Flood-plain forest succession
Springer Online Journal Archives 1860-2000
Energy, Environment Protection, Nuclear Power Engineering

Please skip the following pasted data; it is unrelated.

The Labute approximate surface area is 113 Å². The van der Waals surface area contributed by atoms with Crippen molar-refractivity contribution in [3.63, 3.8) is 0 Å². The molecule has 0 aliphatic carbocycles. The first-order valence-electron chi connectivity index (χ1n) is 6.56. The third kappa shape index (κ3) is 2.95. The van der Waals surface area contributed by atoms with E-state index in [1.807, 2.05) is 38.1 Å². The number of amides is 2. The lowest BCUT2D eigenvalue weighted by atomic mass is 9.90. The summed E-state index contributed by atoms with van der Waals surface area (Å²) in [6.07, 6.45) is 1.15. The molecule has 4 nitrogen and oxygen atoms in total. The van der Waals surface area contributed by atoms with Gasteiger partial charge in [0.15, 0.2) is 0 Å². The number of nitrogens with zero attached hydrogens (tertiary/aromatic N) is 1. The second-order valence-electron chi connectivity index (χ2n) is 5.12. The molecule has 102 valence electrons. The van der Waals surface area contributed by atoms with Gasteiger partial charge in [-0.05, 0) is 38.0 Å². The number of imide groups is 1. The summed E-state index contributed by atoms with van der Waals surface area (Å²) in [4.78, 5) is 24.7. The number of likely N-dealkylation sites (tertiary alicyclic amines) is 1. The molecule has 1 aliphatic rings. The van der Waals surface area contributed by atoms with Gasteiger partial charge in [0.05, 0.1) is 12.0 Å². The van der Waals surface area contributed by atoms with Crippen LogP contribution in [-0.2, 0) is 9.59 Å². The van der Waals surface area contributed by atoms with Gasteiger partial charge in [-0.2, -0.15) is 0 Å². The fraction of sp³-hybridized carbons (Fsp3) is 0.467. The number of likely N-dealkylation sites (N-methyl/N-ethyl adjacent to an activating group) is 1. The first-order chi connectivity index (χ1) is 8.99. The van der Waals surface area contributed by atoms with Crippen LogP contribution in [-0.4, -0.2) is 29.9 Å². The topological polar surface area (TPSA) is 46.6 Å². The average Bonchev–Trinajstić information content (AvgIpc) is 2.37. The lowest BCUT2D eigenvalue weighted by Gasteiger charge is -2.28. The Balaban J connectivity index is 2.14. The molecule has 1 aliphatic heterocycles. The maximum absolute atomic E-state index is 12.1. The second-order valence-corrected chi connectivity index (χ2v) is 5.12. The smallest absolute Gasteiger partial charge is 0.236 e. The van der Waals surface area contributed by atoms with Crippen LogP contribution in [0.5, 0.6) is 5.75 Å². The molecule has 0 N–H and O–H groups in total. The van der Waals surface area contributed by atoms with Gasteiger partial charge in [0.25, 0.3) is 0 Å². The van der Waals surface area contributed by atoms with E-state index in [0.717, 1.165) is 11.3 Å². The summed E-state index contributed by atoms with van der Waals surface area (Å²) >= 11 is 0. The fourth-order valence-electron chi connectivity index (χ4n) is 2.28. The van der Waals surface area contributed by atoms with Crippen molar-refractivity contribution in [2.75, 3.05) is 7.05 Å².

Abstract Changes in vegetation and land use since 1826 were evaluated along the 800 kilometer portion of the Missouri River flood-plain that extends across the State of Missouri using County Land Office Survey records for 1826 and aerial photos for 1937, 1958, and 1972. The combined results show a decline in flood-plain forest coverage from 76% in 1826 to 13% in 1972; cultivated land increased from 18% to 83% during the same time. Uncultivated-unforested areas increased from 6% in 1826 to 27% in 1937, then declined to 1% in 1972; these changes occurred coincident with extensive bank-stabilization and channelization activities initiated in 1912 by the U.S. Army Corps of Engineers. Riverbank stabilization activity since that time may account for the increased rate of decline in flood-plain forests from 0.25% per year between 1826 and 1937 to 1.6% per year between 1937 and 1972. The overall species composition of the 1826 flood-plain forests was found to be most similar to mature forest stands evaluated in 1972; similar frequencies in 1826 and 1972 occurred for hackberry (Celtis occidentalis; 80% in 1826, 83% in 1972), elm (Ulmus spp.; 80% and 83%), and sycamore (Platanus occidentalis; 57% and 50%). Pawpaw (Asimina triloba), found only in mature flood-plain forests in 1972, was recorded along 54% of the 1826 section lines. These combined data indicate (1) that pre-settlement flood-plain forests were extensive and included frequent, mature stands, (2) that in certain areas substantial portions of the flood-plain were in cultivation prior to extensive riverbank stabilization and channelization, and (3) that increased flood-plain forest clearing occurred coincident with increased bank-stabilization activities.
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